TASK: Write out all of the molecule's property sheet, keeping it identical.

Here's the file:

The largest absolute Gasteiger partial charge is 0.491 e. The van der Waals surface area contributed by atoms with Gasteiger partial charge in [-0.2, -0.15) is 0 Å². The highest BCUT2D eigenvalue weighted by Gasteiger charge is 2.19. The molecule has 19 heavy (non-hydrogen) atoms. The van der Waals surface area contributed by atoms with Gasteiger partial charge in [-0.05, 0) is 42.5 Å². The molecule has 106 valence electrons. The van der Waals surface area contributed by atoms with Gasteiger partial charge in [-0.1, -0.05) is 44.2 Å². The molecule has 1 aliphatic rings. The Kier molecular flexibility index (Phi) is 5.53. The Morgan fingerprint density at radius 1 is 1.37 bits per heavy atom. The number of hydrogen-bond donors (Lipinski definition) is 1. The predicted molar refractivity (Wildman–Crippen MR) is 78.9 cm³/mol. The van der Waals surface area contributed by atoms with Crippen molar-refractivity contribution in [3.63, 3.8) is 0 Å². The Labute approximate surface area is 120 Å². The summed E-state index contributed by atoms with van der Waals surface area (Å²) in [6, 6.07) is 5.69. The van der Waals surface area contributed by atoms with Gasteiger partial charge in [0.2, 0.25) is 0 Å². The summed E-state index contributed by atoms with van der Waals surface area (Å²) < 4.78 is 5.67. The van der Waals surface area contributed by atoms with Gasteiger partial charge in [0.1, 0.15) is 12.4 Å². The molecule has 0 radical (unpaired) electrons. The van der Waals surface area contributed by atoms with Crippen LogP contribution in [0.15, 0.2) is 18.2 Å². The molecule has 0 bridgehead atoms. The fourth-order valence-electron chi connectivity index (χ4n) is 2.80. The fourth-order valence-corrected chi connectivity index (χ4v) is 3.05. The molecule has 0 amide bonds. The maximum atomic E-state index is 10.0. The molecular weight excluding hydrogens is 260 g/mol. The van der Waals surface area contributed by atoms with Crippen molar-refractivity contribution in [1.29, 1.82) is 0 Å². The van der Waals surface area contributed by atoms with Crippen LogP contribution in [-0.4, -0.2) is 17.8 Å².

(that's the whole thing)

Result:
The largest absolute Gasteiger partial charge is 0.491 e. The van der Waals surface area contributed by atoms with Gasteiger partial charge in [-0.2, -0.15) is 0 Å². The highest BCUT2D eigenvalue weighted by Gasteiger charge is 2.19. The molecule has 19 heavy (non-hydrogen) atoms. The van der Waals surface area contributed by atoms with Gasteiger partial charge in [-0.05, 0) is 42.5 Å². The molecule has 106 valence electrons. The van der Waals surface area contributed by atoms with Gasteiger partial charge in [-0.1, -0.05) is 44.2 Å². The molecule has 1 aliphatic rings. The Kier molecular flexibility index (Phi) is 5.53. The Morgan fingerprint density at radius 1 is 1.37 bits per heavy atom. The number of hydrogen-bond donors (Lipinski definition) is 1. The predicted molar refractivity (Wildman–Crippen MR) is 78.9 cm³/mol. The van der Waals surface area contributed by atoms with Crippen molar-refractivity contribution in [3.63, 3.8) is 0 Å². The Labute approximate surface area is 120 Å². The summed E-state index contributed by atoms with van der Waals surface area (Å²) in [6, 6.07) is 5.69. The van der Waals surface area contributed by atoms with Gasteiger partial charge in [0.2, 0.25) is 0 Å². The summed E-state index contributed by atoms with van der Waals surface area (Å²) < 4.78 is 5.67. The van der Waals surface area contributed by atoms with Gasteiger partial charge in [0.1, 0.15) is 12.4 Å². The molecule has 0 radical (unpaired) electrons. The van der Waals surface area contributed by atoms with Crippen LogP contribution in [0.15, 0.2) is 18.2 Å². The molecule has 0 bridgehead atoms. The fourth-order valence-electron chi connectivity index (χ4n) is 2.80. The fourth-order valence-corrected chi connectivity index (χ4v) is 3.05. The molecule has 0 amide bonds. The maximum atomic E-state index is 10.0. The molecular weight excluding hydrogens is 260 g/mol. The van der Waals surface area contributed by atoms with Crippen molar-refractivity contribution in [1.29, 1.82) is 0 Å². The van der Waals surface area contributed by atoms with Crippen LogP contribution in [-0.4, -0.2) is 17.8 Å².